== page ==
Show Me the Impact! IIE Report Provides Evidence that Higher Education Opportunities Lead to Social Change
By: Mirka Martel on Wednesday, April 27, 2016
It is an exciting day at the IIE Center for Academic Mobility Research and Impact. We are releasing the first findings of our ten-year longitudinal study of the Ford Foundation International Fellowships Program (IFP). The report Social Justice and Sustainable Change: The Impacts of Higher Education contributes to research and policy dialogue about the potential long-term impacts of an international fellowship program like IFP.
Unprecedented in its size and scope, the IFP Alumni Tracking Study explores the impacts of IFP on its more than 4,300 alumni, and the communities in which they live and work. This study has positioned IIE to be at the forefront of research that links higher education to broader social change.
What are the key findings?
Social Justice and Sustainable Change provides evidence that the International Fellowships Program, funded by the Ford Foundation and implemented by IIE in partnership with the International Fellowships Fund (IFF), had a transformational impact on its Fellows. Further, the report findings indicate that the impacts of IFP have gone beyond just the individual outcomes, affecting organizations and communities where IFP leaders have promoted social change.
Teach One, Reach All: Supporting Advocates Leads to Immediate Changes in Wider Communities: Over 900 IFP alumni have created new programs and organizations; 97% of these initiatives address social issues or provide community services, and 48% of them were created by women. Alumni report that these new programs and organizations have impacted an estimated 9.5 million individuals in the IFP countries and 860,000 additional individuals worldwide.
IFP Estimated Magnitude of Impact
Fellows Advance Public Discourse about Social Justice: IFP alumni have produced nearly 35,000 journal and news articles, reports, works of visual art, book chapters, or influential presentations. The combined body of work of the survey respondents includes 12,000 conference presentations and almost 15,500 print resources (including over 600 books).
- More Professional Opportunities for Social Justice Leaders Drive Impact: Ninety-one percent of alumni report that the program expanded their professional opportunities. Nearly 80% of IFP alumni hold a senior leadership role in their work, and 87% indicated that IFP helped increase their leadership skills. IFP alumni are leading members of national governments, local Non-Governmental Organizations (NGOs), and international organizations.
Investing in Emerging Leaders Committed to Local Change Helps Avert Brain Drain: Contrary to concerns about the brain drain that may result from conducting graduate-level academic studies away from home, IFP alumni have demonstrated that they are committed to local work in their home countries and communities. 84% of alumni currently live in their home country. In addition to the majority of alumni who returned to their home countries, the 16% who are abroad also report significant impact on their communities and countries of origin, and across global organizations.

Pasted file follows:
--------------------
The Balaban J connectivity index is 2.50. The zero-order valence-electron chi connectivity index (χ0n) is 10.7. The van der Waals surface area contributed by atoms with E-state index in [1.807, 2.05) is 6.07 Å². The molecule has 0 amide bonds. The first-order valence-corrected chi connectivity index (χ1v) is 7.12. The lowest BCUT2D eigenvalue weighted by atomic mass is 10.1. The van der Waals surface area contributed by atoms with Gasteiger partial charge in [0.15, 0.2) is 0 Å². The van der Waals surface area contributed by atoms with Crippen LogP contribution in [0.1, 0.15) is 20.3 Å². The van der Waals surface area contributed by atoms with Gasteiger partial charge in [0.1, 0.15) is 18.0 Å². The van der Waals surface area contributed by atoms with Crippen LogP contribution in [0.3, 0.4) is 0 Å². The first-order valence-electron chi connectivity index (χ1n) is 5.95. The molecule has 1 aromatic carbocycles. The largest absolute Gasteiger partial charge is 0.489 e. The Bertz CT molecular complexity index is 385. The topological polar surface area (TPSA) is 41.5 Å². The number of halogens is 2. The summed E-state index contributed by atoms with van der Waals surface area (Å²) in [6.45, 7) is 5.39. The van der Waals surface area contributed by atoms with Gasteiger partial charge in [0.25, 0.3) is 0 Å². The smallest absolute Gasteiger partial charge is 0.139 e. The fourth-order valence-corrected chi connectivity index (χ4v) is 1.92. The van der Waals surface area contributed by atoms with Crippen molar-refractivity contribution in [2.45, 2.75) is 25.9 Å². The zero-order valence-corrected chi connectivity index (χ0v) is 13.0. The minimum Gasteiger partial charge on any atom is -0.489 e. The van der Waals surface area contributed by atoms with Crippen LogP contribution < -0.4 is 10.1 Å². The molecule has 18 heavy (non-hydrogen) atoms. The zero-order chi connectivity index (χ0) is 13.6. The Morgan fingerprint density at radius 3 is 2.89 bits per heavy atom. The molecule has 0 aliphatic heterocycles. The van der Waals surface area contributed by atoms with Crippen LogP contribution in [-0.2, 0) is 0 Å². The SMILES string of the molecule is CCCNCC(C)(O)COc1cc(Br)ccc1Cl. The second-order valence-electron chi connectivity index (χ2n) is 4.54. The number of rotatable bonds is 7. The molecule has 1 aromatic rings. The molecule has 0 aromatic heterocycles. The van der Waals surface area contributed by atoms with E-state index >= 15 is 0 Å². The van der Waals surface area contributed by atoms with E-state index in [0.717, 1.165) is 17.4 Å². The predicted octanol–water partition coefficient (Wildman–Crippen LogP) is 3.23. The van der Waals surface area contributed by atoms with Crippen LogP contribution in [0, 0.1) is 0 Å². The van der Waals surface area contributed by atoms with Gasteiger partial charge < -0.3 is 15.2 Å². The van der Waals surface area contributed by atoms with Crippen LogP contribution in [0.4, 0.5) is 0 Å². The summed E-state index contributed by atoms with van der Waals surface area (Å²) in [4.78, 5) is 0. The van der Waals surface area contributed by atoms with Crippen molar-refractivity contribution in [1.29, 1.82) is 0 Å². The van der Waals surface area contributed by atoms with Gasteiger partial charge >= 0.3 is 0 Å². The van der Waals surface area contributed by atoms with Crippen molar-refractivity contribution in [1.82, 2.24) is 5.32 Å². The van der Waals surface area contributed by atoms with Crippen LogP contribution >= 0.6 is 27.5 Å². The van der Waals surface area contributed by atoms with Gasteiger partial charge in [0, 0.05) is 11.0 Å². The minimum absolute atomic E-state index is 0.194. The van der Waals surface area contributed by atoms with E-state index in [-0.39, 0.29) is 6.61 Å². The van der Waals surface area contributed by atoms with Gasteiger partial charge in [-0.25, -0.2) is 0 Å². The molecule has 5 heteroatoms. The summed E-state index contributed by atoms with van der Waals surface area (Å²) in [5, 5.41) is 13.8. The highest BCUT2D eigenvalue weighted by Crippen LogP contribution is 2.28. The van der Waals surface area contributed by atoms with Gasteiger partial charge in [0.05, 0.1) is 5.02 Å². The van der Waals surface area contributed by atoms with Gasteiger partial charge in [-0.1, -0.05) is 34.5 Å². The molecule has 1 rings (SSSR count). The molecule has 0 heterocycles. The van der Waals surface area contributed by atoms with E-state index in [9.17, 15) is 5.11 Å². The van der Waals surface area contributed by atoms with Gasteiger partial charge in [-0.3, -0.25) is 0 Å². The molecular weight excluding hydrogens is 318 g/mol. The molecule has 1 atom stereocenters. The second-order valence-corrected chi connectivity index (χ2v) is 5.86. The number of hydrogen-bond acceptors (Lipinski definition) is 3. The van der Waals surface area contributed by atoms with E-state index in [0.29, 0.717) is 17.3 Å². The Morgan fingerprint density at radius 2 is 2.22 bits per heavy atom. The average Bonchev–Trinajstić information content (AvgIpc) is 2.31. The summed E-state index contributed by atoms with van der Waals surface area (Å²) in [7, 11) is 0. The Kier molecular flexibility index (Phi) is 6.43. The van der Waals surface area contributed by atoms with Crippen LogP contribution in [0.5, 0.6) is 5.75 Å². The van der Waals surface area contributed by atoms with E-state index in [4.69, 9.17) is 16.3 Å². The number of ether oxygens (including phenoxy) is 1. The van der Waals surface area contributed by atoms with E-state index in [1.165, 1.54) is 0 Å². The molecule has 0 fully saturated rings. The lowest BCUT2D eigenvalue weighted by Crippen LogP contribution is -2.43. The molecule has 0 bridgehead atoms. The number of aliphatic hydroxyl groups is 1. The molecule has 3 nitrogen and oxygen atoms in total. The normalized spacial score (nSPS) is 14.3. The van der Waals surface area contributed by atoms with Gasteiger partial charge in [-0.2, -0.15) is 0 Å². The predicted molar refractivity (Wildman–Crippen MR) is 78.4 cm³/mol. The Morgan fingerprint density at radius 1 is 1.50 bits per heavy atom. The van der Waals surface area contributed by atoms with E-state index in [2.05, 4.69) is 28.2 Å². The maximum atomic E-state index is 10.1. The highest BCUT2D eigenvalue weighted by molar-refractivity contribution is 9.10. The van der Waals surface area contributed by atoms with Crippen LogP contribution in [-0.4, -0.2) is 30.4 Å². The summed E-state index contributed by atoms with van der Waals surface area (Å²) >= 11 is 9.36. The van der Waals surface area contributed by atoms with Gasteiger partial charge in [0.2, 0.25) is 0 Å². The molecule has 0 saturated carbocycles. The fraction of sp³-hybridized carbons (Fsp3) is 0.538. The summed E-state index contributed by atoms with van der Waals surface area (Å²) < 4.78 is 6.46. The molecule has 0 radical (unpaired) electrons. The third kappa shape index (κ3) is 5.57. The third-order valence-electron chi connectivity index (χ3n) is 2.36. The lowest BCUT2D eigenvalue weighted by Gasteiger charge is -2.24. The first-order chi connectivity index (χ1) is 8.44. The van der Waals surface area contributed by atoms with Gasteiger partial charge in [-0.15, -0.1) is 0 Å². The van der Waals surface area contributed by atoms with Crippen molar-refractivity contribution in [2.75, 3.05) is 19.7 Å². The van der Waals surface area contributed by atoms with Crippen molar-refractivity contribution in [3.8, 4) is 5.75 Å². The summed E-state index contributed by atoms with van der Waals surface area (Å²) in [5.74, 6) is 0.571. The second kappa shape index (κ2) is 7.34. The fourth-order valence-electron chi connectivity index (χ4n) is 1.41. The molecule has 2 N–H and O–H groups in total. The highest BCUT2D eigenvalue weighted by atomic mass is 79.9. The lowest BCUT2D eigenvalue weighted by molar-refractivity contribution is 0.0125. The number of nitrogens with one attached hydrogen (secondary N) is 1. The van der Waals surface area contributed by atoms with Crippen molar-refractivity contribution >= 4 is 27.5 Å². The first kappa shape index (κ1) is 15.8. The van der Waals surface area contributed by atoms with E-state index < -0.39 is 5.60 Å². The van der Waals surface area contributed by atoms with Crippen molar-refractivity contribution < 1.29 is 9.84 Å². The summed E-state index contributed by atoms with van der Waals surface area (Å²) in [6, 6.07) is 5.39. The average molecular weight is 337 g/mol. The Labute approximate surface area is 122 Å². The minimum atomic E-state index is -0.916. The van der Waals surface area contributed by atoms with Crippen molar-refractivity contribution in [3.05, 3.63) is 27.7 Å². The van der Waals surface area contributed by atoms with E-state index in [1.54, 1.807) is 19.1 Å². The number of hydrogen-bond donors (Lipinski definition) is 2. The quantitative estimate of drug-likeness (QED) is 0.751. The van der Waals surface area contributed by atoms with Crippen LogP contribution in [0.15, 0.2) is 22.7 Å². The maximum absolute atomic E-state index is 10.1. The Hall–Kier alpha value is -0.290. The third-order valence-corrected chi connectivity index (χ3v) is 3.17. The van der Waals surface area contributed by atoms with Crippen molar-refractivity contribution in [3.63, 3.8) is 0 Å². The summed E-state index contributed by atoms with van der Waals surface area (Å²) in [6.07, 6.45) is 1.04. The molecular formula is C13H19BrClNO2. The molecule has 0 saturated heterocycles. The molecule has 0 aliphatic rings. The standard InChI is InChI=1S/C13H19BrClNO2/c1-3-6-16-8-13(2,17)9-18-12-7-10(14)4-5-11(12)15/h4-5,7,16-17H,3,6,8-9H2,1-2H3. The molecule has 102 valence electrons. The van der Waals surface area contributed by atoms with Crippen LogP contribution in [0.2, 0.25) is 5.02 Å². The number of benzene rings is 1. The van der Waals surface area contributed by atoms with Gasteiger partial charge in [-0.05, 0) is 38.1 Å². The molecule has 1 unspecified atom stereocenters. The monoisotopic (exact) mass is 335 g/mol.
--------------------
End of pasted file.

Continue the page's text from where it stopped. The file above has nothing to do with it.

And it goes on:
- Fellows Spearhead Organizational Change and Corporate Responsibility: 84% of IFP alumni reported making improvements in the organizations where they work or volunteer as a result of their IFP fellowship, impacting approximately 66,800 employees and volunteers worldwide.
Why is this study important to IIE?
The IFP Alumni Tracking Study is taking place over ten years (2013-2023) and includes the perspectives of 4,305 alumni across 22 countries. This research provides our evaluation team with the opportunity to carry out longitudinal studies of this kind, studying the link between higher education and social change, and the effect that higher education opportunities can have on marginalized populations. Thus, IIE is building its expertise not only in administering international higher education programs, but also in evaluating the impact of international higher education programs worldwide.
The study provides important lessons for the over 200 fellowship and scholarship programs that we implement at IIE, and about whose outcomes and impact we care deeply about.
What we are learning thus far:
- Engagement with grantees and alumni needs to begin early, right when they begin their programs or even earlier. If we do not gather data on our grantees right from the beginning, we lose critical opportunities to measure the impact that we are having on them and their future pathways.
- Monitoring and evaluation (M&E) is critical throughout the program cycle. This ensures that our programs will have the right data available for evaluation purposes and that we will be able to measure impact in the long-term.
- It is integral to encourage programs to stay in touch with their fellows and provide opportunities for alumni to create networks. At IIE, our efforts to encourage alumni networking across IIE programs are being spearheaded by the IIE Alumni Initiative.
- We have to be cognizant that using just one research method will not suffice to learn about the program impacts. As such, our IIE evaluation team specializes in employing mixed methods to learn about program effects quantitatively and qualitatively.
- We are committed to sharing best practices and lessons learned in the field of international education and social justice, and contributing to literature about carrying our studies like the IFP Alumni Tracking Study. Learn more about our Evaluation Services and Projects, follow us on Twitter, and stay up to date with our work!